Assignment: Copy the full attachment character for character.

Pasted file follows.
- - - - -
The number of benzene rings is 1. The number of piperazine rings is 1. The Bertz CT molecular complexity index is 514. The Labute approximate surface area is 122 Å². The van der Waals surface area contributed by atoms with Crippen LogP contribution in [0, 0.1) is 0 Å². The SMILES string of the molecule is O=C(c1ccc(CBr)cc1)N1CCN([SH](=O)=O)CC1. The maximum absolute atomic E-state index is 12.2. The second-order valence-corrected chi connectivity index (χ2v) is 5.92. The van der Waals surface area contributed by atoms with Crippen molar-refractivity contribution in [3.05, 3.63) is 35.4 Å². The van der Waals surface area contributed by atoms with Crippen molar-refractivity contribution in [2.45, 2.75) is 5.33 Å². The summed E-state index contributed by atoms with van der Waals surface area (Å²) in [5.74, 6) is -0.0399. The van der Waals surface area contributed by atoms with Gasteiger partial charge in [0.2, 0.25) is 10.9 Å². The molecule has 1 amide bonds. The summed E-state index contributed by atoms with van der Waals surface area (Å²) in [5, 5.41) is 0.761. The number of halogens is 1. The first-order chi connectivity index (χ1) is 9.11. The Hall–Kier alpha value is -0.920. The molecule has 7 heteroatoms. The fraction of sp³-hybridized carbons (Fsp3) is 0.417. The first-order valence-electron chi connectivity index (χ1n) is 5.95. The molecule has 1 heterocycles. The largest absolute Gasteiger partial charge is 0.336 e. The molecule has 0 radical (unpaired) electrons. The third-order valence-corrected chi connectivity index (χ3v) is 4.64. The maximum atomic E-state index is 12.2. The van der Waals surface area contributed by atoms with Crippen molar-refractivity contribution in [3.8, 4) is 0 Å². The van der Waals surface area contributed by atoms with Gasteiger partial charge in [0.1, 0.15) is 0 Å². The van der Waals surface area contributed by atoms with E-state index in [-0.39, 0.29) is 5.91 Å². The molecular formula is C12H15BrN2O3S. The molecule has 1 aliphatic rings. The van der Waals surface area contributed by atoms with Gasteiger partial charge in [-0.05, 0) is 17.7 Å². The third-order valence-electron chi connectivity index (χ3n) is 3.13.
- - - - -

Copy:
The number of benzene rings is 1. The number of piperazine rings is 1. The Bertz CT molecular complexity index is 514. The Labute approximate surface area is 122 Å². The van der Waals surface area contributed by atoms with Crippen LogP contribution in [0, 0.1) is 0 Å². The SMILES string of the molecule is O=C(c1ccc(CBr)cc1)N1CCN([SH](=O)=O)CC1. The maximum absolute atomic E-state index is 12.2. The second-order valence-corrected chi connectivity index (χ2v) is 5.92. The van der Waals surface area contributed by atoms with Crippen molar-refractivity contribution in [3.05, 3.63) is 35.4 Å². The van der Waals surface area contributed by atoms with Crippen molar-refractivity contribution in [2.45, 2.75) is 5.33 Å². The summed E-state index contributed by atoms with van der Waals surface area (Å²) in [5.74, 6) is -0.0399. The van der Waals surface area contributed by atoms with Gasteiger partial charge in [0.2, 0.25) is 10.9 Å². The molecule has 1 amide bonds. The summed E-state index contributed by atoms with van der Waals surface area (Å²) in [5, 5.41) is 0.761. The number of halogens is 1. The first-order chi connectivity index (χ1) is 9.11. The Hall–Kier alpha value is -0.920. The molecule has 7 heteroatoms. The fraction of sp³-hybridized carbons (Fsp3) is 0.417. The first-order valence-electron chi connectivity index (χ1n) is 5.95. The molecule has 1 heterocycles. The largest absolute Gasteiger partial charge is 0.336 e. The molecule has 0 radical (unpaired) electrons. The third-order valence-corrected chi connectivity index (χ3v) is 4.64. The maximum atomic E-state index is 12.2. The van der Waals surface area contributed by atoms with Crippen molar-refractivity contribution in [3.8, 4) is 0 Å². The van der Waals surface area contributed by atoms with Gasteiger partial charge in [0.1, 0.15) is 0 Å². The van der Waals surface area contributed by atoms with E-state index in [-0.39, 0.29) is 5.91 Å². The molecular formula is C12H15BrN2O3S. The molecule has 1 aliphatic rings. The van der Waals surface area contributed by atoms with Gasteiger partial charge in [-0.05, 0) is 17.7 Å². The third-order valence-electron chi connectivity index (χ3n) is 3.13.